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Visitation Issues During the Quarantine

by | Apr 8, 2020 | Visitation

It’s 5:45 p.m. and you’re on your way to your designated meeting spot to meet you ex to pick up your child for your visitation weekend. You arrive promptly for a 6:00 p.m. exchange and wait for your ex to show up. 10 minutes pass. Nothing. 15 more minutes pass. Silence.

You text your ex to see what’s the hold up. Five minutes later you get a response stating that they won’t be showing up. In the new age of “shelter in place” your ex informs you that that’s exactly what they intend on doing, sheltering in place. Frustrated, you head back home.

This is the third visit in a row that you have been denied visitation for one reason or another. You understand the health concerns amidst Covid-19 but does that mean you once again have to forego visitation? What exactly are your remedies?

Governor Kemp issued an Executive Order on April 2, 2019 mandating that all Georgia residents shelter in place within their home or residence unless they are:

1) Conducting or participating in Essential Services;

2) Performing Necessary Travel;

3) Are engaged in the performance of, or travel to and from the performance of Minimum Basic Operations for a business, establishment, corporation, non-profit corporation, or organization not classified as Critical Infrastructure; or

4) Are a part of the workforce for Critical Infrastructure and are actively engaged in the performance of, or travel to and from, their respective employment.

In this Executive Order, the Governor clarified that Essential Services are:

1) Obtaining necessary supplies and services for family or household members, such as food and supplies for household consumption and use, medical supplies or medication, supplies and equipment needed to work from home, and products needed to maintain safety, sanitation, and essential maintenance of the home or residence. Preference should be given to online ordering, home delivery, and curbside pick-up services wherever possible as opposed to in-store shopping.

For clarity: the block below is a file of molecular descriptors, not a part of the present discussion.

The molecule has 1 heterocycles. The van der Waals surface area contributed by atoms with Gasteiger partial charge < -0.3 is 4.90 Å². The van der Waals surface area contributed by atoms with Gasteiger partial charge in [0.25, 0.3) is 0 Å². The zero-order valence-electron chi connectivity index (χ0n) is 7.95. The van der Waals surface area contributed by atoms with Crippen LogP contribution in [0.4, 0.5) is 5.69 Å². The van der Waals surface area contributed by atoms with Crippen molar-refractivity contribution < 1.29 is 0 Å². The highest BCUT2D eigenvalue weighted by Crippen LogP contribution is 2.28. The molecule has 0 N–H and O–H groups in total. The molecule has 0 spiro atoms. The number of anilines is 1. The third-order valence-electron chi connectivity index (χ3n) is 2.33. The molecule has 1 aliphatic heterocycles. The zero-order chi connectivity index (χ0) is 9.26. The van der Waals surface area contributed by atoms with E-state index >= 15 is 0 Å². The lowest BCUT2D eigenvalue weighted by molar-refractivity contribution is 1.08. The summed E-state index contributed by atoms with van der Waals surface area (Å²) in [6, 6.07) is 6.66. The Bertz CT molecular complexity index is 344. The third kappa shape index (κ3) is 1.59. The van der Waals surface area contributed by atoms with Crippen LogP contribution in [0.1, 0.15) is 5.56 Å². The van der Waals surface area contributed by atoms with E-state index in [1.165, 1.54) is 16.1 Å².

2) Engaging in activities essential for the health and safety of family or household members, such as seeking medical, behavioral health, or emergency services.

3) Engaging in outdoor exercise activities so long as a minimum distance of six feet is maintained during such activities between all persons who are not occupants of the same household or residence.

I know you’re probably thinking to yourself “well I don’t see anything about visitation with my child.” And you would be correct. The dearth of guidance on how visitation should operate in current times left many courts to interpret the Executive Order as they saw fit on how visitation should operate. While many circuits have been silent, some have made it clear that Parenting Plans should continue to operate as outlines.

So what could you do if you were faced with conflicting orders between your local Superior Court’s order and the Executive Order. Ultimately, you should comply with Executive Order and shelter in place and allow the minor child to remain with whichever parent the has physical custody of the minor child on April 3, 2020 at 6 p.m.


The next day, Governor Kemp issued a clarification of the Executive Order specifically addressing visitation issues. The clarification made it clear “that no provision of Executive Order shall limit, infringe, suspend, or supplant any judicial order, judgment, or decree, including custodial arrangements, created pursuant to the laws or constitution of this State.

“With that being said, visitations should continue as outlined in court-ordered Parenting Plans. The Executive Order cannot be used “as a defense to an action in violation of a judicial order, judgment, custodial arrangement, or decree by any court.” A parent can still be subject to contempt sanctions for withholding visitation.

So, if you are following the ping pong ball of Orders, visitation is back on.This means that under our scenario above, you should get your visitation and your ex is in the wrong. Call an all family law attorney to get started on a Contempt action so that you can, at the very least, get all the make up time back.

In this age of emergency orders and court’s all but shut down, it appears that the courts are taking the contempt filings in stride. For the most part, these issues don’t constitute an emergency such that the court will hurry up and hear the case but the court will get around to to  a hearing and the mother’s excuse de jure will not hold water.

Justice will be done. And the Governor agrees!